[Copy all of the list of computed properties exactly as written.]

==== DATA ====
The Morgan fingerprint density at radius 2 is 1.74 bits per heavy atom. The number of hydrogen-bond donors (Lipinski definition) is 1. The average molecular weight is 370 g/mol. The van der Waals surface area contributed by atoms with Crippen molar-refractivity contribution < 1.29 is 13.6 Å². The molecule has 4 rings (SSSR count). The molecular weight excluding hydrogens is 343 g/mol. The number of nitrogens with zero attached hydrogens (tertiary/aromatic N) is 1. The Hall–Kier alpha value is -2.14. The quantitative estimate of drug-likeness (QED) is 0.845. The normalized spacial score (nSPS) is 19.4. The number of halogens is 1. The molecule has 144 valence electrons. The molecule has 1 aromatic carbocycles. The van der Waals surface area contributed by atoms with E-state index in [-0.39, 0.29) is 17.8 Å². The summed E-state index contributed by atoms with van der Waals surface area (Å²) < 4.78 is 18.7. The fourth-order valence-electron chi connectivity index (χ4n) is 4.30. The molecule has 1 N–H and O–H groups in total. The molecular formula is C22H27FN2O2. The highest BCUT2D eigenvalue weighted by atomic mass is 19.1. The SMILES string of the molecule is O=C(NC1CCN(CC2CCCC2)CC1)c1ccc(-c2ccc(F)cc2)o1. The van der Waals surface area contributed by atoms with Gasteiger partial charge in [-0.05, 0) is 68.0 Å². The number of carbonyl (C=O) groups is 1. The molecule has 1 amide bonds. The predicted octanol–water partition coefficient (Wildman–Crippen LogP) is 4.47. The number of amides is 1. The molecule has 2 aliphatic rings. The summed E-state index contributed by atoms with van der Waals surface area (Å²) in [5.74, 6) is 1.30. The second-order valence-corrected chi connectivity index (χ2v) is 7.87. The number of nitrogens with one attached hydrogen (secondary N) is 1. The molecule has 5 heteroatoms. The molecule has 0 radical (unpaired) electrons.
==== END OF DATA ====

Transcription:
The Morgan fingerprint density at radius 2 is 1.74 bits per heavy atom. The number of hydrogen-bond donors (Lipinski definition) is 1. The average molecular weight is 370 g/mol. The van der Waals surface area contributed by atoms with Crippen molar-refractivity contribution < 1.29 is 13.6 Å². The molecule has 4 rings (SSSR count). The molecular weight excluding hydrogens is 343 g/mol. The number of nitrogens with zero attached hydrogens (tertiary/aromatic N) is 1. The Hall–Kier alpha value is -2.14. The quantitative estimate of drug-likeness (QED) is 0.845. The normalized spacial score (nSPS) is 19.4. The number of halogens is 1. The molecule has 144 valence electrons. The molecule has 1 aromatic carbocycles. The van der Waals surface area contributed by atoms with E-state index in [-0.39, 0.29) is 17.8 Å². The summed E-state index contributed by atoms with van der Waals surface area (Å²) < 4.78 is 18.7. The fourth-order valence-electron chi connectivity index (χ4n) is 4.30. The molecule has 1 N–H and O–H groups in total. The molecular formula is C22H27FN2O2. The highest BCUT2D eigenvalue weighted by atomic mass is 19.1. The SMILES string of the molecule is O=C(NC1CCN(CC2CCCC2)CC1)c1ccc(-c2ccc(F)cc2)o1. The van der Waals surface area contributed by atoms with Gasteiger partial charge in [-0.05, 0) is 68.0 Å². The number of carbonyl (C=O) groups is 1. The molecule has 1 amide bonds. The predicted octanol–water partition coefficient (Wildman–Crippen LogP) is 4.47. The number of amides is 1. The molecule has 2 aliphatic rings. The summed E-state index contributed by atoms with van der Waals surface area (Å²) in [5.74, 6) is 1.30. The second-order valence-corrected chi connectivity index (χ2v) is 7.87. The number of nitrogens with one attached hydrogen (secondary N) is 1. The molecule has 5 heteroatoms. The molecule has 0 radical (unpaired) electrons.